The collected SuperMutant Magic Academy, which originally ran online from 2010 to 2014, ranges stylistically from quick ink sketches to detailed scenes of mutant teenage life. Tamaki says the immediacy and low commitment of the webcomic format – as compared to her ongoing illustration contracts at places like Penguin and the New York Times Book Review – helped her gain experience as a cartoonist and to vent daily frustrations. “Anger can be a great motivator for creativity,” she says with a laugh.
According to D&Q creative director Tom Devlin, Tamaki’s chameleonic artistic style is a rare thing, but the real secret to her work is its sense of humour. “She’s clearly very socially aware but she always knows where the joke is, which is the special thing about this book,” he says. “There are people who can draw like Jillian, but are deadly serious about it. It’s not just as interesting as a result.”
Tamaki’s art has always observed, in a droll, self-effacing way, the absurdities of day-to-day life. Her second solo book, Indoor Voice, a petit livre of comics and drawings published in 2010 by D&Q, featured several pages dedicated to Brooklyn, her home of 10 years (she moved to Toronto earlier this year). “Brooklyn Follies” is a diaristic account of typical big-city grievances: dog poop smeared on sidewalks, masturbators on the bus, parks overrun with hipsters.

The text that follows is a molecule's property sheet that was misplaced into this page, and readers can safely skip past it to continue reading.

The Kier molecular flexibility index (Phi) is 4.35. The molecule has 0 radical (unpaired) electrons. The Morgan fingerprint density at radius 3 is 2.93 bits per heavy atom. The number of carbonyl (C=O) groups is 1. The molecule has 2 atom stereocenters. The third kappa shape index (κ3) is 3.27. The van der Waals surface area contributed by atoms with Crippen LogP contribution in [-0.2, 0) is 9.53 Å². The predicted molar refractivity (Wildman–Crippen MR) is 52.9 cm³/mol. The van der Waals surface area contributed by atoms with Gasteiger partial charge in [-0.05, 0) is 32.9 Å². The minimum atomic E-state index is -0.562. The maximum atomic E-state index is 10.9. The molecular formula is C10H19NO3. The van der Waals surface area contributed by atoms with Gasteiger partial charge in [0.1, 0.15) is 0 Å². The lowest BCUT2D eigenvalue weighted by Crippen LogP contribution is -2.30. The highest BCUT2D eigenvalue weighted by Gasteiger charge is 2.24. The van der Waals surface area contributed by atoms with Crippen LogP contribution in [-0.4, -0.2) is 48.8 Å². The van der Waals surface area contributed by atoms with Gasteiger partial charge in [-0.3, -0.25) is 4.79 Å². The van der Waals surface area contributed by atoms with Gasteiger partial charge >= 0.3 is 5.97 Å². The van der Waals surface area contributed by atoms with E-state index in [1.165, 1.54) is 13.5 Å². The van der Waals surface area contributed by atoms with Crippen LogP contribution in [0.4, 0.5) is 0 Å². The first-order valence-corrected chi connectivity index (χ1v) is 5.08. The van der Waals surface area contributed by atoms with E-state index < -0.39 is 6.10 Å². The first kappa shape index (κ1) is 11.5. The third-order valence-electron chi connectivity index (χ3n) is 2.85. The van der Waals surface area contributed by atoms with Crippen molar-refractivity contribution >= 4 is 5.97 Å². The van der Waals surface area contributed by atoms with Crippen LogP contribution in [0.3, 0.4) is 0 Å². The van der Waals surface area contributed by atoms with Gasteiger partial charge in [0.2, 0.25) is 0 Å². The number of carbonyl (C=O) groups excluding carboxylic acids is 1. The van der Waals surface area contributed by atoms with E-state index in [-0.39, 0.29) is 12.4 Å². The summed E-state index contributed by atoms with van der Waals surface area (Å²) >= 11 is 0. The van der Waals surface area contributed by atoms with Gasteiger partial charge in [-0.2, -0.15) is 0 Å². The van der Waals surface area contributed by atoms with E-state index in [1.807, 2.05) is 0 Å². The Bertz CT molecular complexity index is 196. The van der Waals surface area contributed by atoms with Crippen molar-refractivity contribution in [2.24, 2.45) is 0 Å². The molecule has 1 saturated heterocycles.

Tamaki also knows how to wring laughs out of rare places, and is a master at subverting a punch line. Take this scene in SuperMutant Magic Academy in which a group of characters are sitting around a campfire, singing, playing guitar, and drinking beer. “Man, this is great,” says one teen boy, with another responding, “It really is.” In the final panel, one of them deadpans, “I think we’re probably having the time of our life.”
Cartoonist Kate Beaton (no slouch in the jokes department herself) calls Tamaki “King Midas” and praises the relatability found in her brand of yuks. “Her humour comes from a place that is the quiet – personal conversations we have, or the thoughts in our head as we go about our business. It’s ground level as much as it is fantastical.”
It’s this combination of astute observations, natural humour, and empathy – not to mention artistic chops – that has Tamaki poised to stand alongside her early comic heroes. “I cannot emphasize enough how talented she is,” says Barry. “She’s at the top of her game for creativity. There’s nothing Jillian can’t do”
This story appeared in Q&Q’s graphica spotlight in the May 2015 print issue.